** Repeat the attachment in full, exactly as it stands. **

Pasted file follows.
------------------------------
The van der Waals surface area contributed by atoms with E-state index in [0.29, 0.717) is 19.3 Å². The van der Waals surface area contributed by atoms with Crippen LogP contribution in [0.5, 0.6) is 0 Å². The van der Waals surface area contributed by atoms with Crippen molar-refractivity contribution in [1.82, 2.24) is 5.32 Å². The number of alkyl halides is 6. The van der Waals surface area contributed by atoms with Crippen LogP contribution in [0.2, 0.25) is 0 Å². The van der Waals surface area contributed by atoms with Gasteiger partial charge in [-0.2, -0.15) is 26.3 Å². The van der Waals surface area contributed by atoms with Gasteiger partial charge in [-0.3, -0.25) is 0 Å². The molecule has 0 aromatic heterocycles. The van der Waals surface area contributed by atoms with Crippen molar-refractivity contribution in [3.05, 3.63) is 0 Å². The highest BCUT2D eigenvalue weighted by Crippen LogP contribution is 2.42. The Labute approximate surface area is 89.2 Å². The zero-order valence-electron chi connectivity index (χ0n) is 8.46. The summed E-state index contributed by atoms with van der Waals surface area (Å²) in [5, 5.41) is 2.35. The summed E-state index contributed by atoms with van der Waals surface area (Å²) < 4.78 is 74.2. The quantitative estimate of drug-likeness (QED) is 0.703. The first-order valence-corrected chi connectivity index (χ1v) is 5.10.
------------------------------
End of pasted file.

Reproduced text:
The van der Waals surface area contributed by atoms with E-state index in [0.29, 0.717) is 19.3 Å². The van der Waals surface area contributed by atoms with Crippen LogP contribution in [0.5, 0.6) is 0 Å². The van der Waals surface area contributed by atoms with Crippen molar-refractivity contribution in [1.82, 2.24) is 5.32 Å². The number of alkyl halides is 6. The van der Waals surface area contributed by atoms with Crippen LogP contribution in [0.2, 0.25) is 0 Å². The van der Waals surface area contributed by atoms with Gasteiger partial charge in [-0.2, -0.15) is 26.3 Å². The van der Waals surface area contributed by atoms with Gasteiger partial charge in [-0.3, -0.25) is 0 Å². The molecule has 0 aromatic heterocycles. The van der Waals surface area contributed by atoms with Crippen molar-refractivity contribution in [3.05, 3.63) is 0 Å². The highest BCUT2D eigenvalue weighted by Crippen LogP contribution is 2.42. The Labute approximate surface area is 89.2 Å². The zero-order valence-electron chi connectivity index (χ0n) is 8.46. The summed E-state index contributed by atoms with van der Waals surface area (Å²) in [5, 5.41) is 2.35. The summed E-state index contributed by atoms with van der Waals surface area (Å²) < 4.78 is 74.2. The quantitative estimate of drug-likeness (QED) is 0.703. The first-order valence-corrected chi connectivity index (χ1v) is 5.10.